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Have any Orthodox ever approached you for pastoral care on this issue?

Have they shared their experiences in the Orthodox Church with you? You might be surprised to learn that this ministry to LGBT people—or rather this more public ministry—is new for me.

In the book, I highlight two important instances from the Gospels—Jesus’ encounter with Zacchaeus in Luke and his encounter with the Roman centurion in Matthew and Luke.

In both passages Jesus is encountering people who were considered “out of bounds.” In the case of Zacchaeus, the chief tax collector and therefore chief sinner in Jericho, Jesus offers to come to the man’s house, a public sign of welcome.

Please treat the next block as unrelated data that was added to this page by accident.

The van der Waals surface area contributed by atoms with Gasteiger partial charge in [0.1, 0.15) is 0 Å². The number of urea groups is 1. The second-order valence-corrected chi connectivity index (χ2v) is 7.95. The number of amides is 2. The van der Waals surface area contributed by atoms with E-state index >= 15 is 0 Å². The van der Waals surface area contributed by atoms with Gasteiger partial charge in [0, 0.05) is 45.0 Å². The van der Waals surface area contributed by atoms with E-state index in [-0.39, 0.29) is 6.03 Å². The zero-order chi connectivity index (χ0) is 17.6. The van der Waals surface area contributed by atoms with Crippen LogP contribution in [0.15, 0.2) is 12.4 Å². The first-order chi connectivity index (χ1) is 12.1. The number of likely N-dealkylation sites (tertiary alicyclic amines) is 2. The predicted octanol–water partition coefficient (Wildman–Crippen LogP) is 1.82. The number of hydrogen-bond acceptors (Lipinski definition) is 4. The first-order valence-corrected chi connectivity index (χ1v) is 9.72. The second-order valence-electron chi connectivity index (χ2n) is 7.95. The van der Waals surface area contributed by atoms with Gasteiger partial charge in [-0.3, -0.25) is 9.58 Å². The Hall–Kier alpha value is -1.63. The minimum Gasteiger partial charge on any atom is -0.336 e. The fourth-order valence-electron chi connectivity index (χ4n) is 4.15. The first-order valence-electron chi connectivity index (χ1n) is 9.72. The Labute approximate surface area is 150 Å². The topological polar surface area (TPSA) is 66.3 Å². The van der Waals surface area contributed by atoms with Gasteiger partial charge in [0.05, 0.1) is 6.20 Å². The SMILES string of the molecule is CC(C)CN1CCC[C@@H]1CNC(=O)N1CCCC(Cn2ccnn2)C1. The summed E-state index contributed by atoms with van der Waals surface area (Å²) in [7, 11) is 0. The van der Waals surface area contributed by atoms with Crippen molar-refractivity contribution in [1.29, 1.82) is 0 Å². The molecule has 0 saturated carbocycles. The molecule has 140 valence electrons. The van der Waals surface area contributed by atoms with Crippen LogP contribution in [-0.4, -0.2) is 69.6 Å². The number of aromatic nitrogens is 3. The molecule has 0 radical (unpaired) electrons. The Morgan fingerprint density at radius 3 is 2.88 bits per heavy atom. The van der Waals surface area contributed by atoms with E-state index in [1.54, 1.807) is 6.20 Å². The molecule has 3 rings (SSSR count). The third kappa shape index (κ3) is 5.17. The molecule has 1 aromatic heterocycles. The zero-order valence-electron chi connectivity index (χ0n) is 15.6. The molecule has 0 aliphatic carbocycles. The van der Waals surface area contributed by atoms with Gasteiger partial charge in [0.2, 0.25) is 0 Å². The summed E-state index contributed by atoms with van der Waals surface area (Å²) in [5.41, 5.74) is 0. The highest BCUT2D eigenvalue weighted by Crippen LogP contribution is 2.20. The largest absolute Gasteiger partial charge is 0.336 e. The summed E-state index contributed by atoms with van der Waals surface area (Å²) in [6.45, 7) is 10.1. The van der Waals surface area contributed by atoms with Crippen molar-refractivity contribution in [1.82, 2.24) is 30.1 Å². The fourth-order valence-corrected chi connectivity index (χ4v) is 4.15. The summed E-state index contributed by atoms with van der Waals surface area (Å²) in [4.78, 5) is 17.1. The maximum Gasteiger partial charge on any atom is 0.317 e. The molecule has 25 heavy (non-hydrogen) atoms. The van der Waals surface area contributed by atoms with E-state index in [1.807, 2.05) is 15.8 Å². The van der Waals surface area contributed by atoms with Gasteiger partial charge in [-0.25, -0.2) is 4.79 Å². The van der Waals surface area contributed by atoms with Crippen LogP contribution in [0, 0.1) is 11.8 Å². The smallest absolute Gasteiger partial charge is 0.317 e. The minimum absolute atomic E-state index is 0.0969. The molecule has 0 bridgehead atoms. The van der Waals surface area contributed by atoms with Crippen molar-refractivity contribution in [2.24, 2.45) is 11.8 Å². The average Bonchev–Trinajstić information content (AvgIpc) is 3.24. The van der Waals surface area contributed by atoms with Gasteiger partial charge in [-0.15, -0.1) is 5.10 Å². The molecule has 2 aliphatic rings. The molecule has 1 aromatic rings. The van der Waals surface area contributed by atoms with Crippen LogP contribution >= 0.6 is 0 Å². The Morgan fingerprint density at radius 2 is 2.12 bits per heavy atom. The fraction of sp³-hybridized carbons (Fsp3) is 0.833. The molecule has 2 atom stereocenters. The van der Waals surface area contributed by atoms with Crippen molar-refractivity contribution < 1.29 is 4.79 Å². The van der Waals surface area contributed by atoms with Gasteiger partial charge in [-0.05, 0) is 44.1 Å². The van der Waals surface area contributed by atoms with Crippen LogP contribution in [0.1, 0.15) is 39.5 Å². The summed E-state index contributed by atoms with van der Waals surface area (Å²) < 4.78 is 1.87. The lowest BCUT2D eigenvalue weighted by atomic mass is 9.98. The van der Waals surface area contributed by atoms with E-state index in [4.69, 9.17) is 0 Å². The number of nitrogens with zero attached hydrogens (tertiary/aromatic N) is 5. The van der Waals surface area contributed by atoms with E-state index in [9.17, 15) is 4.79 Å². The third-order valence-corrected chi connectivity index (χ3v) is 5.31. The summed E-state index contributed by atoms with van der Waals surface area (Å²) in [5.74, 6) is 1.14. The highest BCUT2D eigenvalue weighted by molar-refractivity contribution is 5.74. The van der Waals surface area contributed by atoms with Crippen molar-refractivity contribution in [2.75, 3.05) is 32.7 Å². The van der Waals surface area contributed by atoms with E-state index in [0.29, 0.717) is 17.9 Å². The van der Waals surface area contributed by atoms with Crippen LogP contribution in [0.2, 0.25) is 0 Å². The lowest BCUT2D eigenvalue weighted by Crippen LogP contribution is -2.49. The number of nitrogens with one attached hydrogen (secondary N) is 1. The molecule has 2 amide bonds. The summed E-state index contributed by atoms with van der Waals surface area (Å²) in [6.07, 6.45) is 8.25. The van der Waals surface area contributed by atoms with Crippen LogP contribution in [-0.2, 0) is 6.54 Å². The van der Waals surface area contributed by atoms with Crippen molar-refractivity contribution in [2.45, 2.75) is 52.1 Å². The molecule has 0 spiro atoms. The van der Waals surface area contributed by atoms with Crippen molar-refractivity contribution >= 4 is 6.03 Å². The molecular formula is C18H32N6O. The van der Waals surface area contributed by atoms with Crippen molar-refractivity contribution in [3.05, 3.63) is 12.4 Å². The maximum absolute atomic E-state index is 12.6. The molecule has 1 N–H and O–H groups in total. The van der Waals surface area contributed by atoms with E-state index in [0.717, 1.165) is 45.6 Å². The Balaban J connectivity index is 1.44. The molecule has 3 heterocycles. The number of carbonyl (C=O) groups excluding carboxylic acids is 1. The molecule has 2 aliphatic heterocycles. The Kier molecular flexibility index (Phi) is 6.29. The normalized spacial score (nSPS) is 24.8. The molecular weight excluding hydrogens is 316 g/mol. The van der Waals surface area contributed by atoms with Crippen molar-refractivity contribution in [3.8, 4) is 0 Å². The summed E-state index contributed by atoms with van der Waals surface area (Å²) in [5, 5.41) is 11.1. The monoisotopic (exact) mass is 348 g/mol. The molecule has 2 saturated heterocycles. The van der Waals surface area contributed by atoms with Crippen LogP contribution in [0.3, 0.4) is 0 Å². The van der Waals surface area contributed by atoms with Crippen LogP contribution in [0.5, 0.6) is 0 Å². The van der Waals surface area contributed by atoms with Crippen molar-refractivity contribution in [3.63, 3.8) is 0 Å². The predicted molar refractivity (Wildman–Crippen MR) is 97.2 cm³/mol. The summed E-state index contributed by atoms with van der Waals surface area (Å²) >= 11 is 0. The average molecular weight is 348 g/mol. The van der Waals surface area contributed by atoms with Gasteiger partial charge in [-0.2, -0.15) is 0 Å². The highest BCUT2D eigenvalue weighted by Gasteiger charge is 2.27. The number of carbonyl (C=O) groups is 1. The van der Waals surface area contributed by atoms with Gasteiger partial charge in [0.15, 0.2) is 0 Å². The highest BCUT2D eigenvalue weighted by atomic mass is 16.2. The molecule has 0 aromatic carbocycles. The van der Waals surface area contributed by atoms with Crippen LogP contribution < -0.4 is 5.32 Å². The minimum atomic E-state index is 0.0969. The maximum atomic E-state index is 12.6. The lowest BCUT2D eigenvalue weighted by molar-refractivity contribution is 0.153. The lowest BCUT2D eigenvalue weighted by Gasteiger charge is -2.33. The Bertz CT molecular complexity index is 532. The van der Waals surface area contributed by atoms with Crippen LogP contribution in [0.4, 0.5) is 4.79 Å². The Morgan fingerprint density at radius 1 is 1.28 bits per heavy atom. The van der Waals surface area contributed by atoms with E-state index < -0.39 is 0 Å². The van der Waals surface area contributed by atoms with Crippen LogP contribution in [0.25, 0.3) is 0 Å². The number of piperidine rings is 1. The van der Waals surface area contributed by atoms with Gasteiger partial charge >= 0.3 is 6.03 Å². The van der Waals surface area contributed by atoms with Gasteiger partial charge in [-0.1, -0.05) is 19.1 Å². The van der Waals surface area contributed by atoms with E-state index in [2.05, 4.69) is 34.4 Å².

By the same token, most LGBT people feel that same-sex relations are part and parcel of their lives.

Moreover, I acknowledge the deep pain that the LGBT community has often felt at the hands of some church leaders.

Not only because it’s the Christian thing to do; it’s also good strategy for dialogue.

GIACOMO: In your book you mention the need for repentance several times with respect to how the church hierarchy and LGBT Catholics relate to each other.

Recently, a woman wrote to ask if I knew a “compassionate priest” in her city. Because she was working in a hospice and the local priest refused to anoint a man who was dying—because he was gay. Instead, they should be made to feel like who they are—beloved children of God.

This is the way that Jesus treated people, so it’s the way the church should treat people.


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